Government has been urged to legalise routes along Ghana’s borders, described as “unapproved”, and post security personnel there to protect the country from external attacks and spillage of extremism.
Naba Azaare Anyenaba, the Chief of Feo, a border community in the Bongo District of the Upper East Region, said if such routes were approved and security personnel stationed with the necessary logistics, it would ensure vigilance and effective monitoring to prevent illegal entry to the country.
The political instability and activities of terrorists and extremists in the Sahel Region, including Burkina Faso, Mali and Niger, posed risks to Ghana, hence government must accept those “unapproved routes” and take steps to legalise them to ensure vigilance, he said.
“As a country, we must accept the reality and approve of where people are passing. But we say it is unapproved yet people pass through these routes every day and some people are collecting monies into their pockets,” he said.
Naba Anyenaba said this in an interview with the Ghana News Agency on the sidelines of a training programme on preventing violence extremism for border communities, organised by the National Peace Council (NPC), with funding support from the Danish International Development Agency.
Apart from the Namoo border, which is under the supervision of the Paga border, all other routes linking Ghana to Burkina Faso in the Bongo District are deemed “unapproved.”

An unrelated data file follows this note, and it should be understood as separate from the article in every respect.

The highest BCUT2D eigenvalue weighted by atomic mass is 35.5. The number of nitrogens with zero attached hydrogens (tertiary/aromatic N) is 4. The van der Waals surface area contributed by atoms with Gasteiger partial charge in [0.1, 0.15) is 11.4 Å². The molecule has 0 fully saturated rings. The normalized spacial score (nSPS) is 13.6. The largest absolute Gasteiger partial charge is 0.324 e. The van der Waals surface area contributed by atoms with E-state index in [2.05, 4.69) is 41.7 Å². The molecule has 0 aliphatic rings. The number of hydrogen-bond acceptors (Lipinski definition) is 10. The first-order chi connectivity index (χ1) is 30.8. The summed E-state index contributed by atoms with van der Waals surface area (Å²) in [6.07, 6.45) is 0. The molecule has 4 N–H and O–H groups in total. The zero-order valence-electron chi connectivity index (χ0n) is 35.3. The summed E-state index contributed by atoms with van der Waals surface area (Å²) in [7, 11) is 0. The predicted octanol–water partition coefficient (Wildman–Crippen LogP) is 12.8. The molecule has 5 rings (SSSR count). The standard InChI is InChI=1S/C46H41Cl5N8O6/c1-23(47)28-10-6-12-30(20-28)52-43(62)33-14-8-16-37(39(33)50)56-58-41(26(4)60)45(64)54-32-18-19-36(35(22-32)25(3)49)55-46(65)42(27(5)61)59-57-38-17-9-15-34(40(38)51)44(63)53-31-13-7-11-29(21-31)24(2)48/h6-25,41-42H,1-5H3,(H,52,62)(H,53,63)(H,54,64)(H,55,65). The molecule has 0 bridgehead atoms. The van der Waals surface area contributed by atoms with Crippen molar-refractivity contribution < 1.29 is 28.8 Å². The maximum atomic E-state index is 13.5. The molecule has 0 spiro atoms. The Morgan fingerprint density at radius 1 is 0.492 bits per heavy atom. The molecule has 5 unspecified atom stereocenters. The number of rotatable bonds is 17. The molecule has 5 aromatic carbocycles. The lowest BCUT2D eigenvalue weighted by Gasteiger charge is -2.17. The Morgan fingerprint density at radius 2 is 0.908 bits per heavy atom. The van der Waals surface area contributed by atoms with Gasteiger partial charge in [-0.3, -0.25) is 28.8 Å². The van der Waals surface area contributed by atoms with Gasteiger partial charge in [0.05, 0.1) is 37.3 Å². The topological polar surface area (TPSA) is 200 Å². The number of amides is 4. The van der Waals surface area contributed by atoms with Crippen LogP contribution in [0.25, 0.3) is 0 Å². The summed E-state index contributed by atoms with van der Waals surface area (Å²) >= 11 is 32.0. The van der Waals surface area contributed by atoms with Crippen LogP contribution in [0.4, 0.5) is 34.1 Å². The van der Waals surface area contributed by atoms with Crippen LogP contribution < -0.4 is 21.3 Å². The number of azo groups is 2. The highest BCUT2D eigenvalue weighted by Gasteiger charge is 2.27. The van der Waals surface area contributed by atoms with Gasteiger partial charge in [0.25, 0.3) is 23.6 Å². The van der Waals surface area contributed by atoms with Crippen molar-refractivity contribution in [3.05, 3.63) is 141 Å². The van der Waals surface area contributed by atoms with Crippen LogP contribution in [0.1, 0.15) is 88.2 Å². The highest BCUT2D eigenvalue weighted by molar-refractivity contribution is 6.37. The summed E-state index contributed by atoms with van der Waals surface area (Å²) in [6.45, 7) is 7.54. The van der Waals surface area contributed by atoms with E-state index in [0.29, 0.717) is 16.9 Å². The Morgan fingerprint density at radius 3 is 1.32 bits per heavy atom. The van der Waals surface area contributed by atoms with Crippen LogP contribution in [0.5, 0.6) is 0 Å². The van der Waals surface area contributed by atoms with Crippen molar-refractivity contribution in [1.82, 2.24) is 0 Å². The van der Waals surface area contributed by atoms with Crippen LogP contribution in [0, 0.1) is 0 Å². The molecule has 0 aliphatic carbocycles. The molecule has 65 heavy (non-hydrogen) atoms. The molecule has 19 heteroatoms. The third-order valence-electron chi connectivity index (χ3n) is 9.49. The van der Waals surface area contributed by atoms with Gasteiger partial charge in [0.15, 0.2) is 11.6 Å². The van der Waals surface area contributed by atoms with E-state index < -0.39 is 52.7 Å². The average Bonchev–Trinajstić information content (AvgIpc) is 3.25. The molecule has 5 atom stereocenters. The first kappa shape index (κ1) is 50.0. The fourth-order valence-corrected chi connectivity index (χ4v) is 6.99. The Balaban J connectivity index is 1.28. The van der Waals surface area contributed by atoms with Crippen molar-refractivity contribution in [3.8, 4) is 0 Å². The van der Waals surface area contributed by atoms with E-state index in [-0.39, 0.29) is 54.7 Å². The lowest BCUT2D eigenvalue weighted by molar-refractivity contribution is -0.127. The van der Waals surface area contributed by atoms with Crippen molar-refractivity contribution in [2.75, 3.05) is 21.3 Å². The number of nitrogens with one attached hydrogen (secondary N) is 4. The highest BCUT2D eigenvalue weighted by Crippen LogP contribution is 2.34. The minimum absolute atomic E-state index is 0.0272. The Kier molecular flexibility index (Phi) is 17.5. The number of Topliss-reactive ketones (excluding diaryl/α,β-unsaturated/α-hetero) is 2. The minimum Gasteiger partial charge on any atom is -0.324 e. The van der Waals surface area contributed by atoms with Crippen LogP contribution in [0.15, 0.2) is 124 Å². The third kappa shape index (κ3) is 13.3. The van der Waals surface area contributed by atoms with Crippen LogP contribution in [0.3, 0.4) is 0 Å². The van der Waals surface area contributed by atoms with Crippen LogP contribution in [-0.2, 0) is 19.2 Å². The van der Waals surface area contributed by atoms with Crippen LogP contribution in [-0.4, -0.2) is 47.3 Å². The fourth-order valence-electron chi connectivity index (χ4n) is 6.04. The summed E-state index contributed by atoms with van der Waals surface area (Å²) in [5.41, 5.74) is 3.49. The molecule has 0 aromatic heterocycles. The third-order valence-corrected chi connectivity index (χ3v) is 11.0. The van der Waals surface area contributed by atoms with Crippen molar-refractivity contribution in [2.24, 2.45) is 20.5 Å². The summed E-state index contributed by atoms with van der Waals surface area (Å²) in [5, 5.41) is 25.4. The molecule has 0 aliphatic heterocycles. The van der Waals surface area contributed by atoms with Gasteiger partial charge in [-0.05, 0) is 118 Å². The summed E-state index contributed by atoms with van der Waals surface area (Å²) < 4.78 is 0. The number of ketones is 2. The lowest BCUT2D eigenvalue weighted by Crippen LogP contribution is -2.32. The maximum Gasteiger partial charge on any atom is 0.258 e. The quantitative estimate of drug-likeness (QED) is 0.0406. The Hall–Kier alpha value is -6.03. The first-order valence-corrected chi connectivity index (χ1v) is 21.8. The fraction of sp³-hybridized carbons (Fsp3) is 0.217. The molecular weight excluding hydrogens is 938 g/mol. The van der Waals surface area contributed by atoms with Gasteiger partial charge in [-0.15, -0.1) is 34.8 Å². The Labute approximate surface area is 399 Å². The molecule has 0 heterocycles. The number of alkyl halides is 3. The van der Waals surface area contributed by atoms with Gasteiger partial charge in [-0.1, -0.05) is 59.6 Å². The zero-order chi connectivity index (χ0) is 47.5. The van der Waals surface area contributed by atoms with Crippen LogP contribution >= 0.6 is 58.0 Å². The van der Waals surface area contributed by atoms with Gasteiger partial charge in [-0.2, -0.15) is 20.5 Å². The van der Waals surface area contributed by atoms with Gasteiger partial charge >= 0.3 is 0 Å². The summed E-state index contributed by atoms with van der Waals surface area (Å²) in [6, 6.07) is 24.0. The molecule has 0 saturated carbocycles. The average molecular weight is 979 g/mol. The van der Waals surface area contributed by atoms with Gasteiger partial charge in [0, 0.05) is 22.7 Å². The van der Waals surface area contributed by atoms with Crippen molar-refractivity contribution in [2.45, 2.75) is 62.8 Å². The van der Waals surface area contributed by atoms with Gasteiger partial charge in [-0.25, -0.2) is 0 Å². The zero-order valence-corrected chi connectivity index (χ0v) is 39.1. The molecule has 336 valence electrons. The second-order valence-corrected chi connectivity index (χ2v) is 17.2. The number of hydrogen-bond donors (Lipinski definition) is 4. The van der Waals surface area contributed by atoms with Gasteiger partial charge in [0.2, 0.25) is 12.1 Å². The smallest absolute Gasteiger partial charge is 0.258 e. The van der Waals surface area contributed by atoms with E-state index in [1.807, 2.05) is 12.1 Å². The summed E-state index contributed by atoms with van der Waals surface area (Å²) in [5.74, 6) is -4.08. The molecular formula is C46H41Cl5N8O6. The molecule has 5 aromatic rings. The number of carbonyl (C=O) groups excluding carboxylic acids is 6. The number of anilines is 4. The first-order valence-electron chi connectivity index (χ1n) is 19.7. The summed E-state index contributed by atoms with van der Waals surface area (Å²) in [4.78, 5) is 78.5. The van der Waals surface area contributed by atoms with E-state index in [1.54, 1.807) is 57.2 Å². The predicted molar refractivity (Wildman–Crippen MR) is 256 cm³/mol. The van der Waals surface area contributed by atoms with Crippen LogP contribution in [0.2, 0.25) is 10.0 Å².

Naba Anyenaba said due to the huge market in Burkina Faso (Yelwongo Market) economic activities involving movement of goods and services between the two countries went beyond the approved routes.
“We the people of Feo have appealed for the routes to be approved because it is liberal, Namoo and Feo can have different borders so that we can all help to curb the movement of people,” he added.
That would also help to improve the revenue mobilisation drive of the District Assembly for sustainable development, he said.
“I think we should wake up and look at our geographical situation very well and straighten things to bring in income, we should not just allow people to come and extort money from our communities.”
Mr Ali Anankpieng, the Upper East Regional Executive Secretary, NPC, said the training, which brought together traditional and religious leaders, women and youth groups and persons with disability, among others, sought to build the resilience of border communities to assist in combating terrorism and extremism.
It was also to equip the participants with skills to be able to identify early signals of extremists’ activities and collaborate with the security agencies to address them.
He admonished Ghanaians to take their personal security seriously and report any suspicious characters within their communities to the relevant authorities.